As Brexit trade talks remain deadlocked, with the transition period scheduled to come to an end on December 31, the prosperity of Britain post-EU has become a point of concern. Queen Mary’s School of Business and Management Professor Liam Campling insisted the UK would need to make some significant changes to thrive on the international stage. During an interview with Express.co.uk, Professor Campling noted the UK could copy a strategy used by the EU to expand.
He also argued the Government would need to focus more on skills and specialist training of Britons to ensure the workforce is as efficient and proficient as possible.
Professor Campling said: “The first point is to be a global Britain we would need to enter into a large number of trade agreements.
“Essentially we would be needing to mimic what the EU has been doing over the last 20 years in terms of its negotiation of FTAs.
“The EU had a policy called global Europe in 2005 and ever since then, it has been negotiating with an ever-increasing number of free trade agreements.
Brexit breakthrough: UK to mimic Brussels’ ‘global EU’ strategy to become powerhouse
“The UK is going to have a lot of catch up time to kind of be in a similar position.”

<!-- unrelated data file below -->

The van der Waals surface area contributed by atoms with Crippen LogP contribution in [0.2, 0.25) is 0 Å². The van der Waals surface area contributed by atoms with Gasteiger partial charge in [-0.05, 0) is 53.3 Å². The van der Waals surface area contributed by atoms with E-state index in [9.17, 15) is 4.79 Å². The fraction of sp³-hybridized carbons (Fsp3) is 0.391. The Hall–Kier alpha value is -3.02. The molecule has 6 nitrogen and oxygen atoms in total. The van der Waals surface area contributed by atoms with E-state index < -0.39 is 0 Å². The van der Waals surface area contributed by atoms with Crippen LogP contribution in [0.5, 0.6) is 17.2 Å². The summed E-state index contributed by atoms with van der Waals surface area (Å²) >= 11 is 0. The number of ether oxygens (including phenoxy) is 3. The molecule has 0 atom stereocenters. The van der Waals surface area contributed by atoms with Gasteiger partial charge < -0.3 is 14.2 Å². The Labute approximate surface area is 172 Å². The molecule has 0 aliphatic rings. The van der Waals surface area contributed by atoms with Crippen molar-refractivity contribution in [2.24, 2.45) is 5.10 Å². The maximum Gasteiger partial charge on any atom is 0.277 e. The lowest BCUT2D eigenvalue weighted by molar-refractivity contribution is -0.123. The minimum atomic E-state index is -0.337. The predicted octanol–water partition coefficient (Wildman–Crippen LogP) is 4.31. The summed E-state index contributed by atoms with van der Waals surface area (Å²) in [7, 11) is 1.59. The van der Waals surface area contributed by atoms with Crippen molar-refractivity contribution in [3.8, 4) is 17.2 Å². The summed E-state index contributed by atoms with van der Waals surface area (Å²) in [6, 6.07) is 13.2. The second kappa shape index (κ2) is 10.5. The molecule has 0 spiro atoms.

Beyond this strategy, Professor Campling argued the UK would need to make some changes to attract more investors into Britain.
He said: “To attract investors into the UK I think we need to look at the entire configuration of institutions and skills that exist in the UK at the moment.
“Of course, there are a lot of opportunities, I am sure, but I don’t know what they are as I am not an investor.
“But for the UK to turn itself into a powerhouse I think they do need to be looking at the human capital, the skills, training and getting people up to speed.”
Professor Campling also insisted the UK needed to improve its efficiency if it wanted to compete internationally.
He said: “The UK is one of the most unproductive places in the world.
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“One of the reasons why they think that is because of the relatively low levels of skills training.
“As a result, our workforce isn’t as advanced as it might be, if you compare it to somewhere like Germany.”
Brexit trade talks between the UK and EU have so far only resulted in a stalemate with no solid trade agreement in sight.
While both sides have claimed a no deal is a growing possibility, both the UK and EU have insisted they are determined to work towards a trade deal.